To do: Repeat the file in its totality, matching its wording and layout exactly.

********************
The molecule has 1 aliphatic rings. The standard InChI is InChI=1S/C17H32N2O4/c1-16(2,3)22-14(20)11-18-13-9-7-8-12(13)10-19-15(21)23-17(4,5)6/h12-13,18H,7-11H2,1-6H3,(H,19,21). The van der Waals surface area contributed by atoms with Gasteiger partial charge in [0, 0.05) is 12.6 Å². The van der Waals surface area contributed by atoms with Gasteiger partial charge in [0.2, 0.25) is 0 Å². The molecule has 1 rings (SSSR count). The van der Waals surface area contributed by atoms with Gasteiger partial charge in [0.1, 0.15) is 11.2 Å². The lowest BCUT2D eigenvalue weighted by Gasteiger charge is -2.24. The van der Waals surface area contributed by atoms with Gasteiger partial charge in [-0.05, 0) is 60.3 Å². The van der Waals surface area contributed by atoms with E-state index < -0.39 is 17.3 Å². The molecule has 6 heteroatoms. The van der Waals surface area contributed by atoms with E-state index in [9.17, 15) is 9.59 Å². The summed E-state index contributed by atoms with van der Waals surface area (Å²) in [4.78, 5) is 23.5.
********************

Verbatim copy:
The molecule has 1 aliphatic rings. The standard InChI is InChI=1S/C17H32N2O4/c1-16(2,3)22-14(20)11-18-13-9-7-8-12(13)10-19-15(21)23-17(4,5)6/h12-13,18H,7-11H2,1-6H3,(H,19,21). The van der Waals surface area contributed by atoms with Gasteiger partial charge in [0, 0.05) is 12.6 Å². The van der Waals surface area contributed by atoms with Gasteiger partial charge in [0.2, 0.25) is 0 Å². The molecule has 1 rings (SSSR count). The van der Waals surface area contributed by atoms with Gasteiger partial charge in [0.1, 0.15) is 11.2 Å². The lowest BCUT2D eigenvalue weighted by Gasteiger charge is -2.24. The van der Waals surface area contributed by atoms with Gasteiger partial charge in [-0.05, 0) is 60.3 Å². The van der Waals surface area contributed by atoms with E-state index < -0.39 is 17.3 Å². The molecule has 6 heteroatoms. The van der Waals surface area contributed by atoms with E-state index in [9.17, 15) is 9.59 Å². The summed E-state index contributed by atoms with van der Waals surface area (Å²) in [4.78, 5) is 23.5.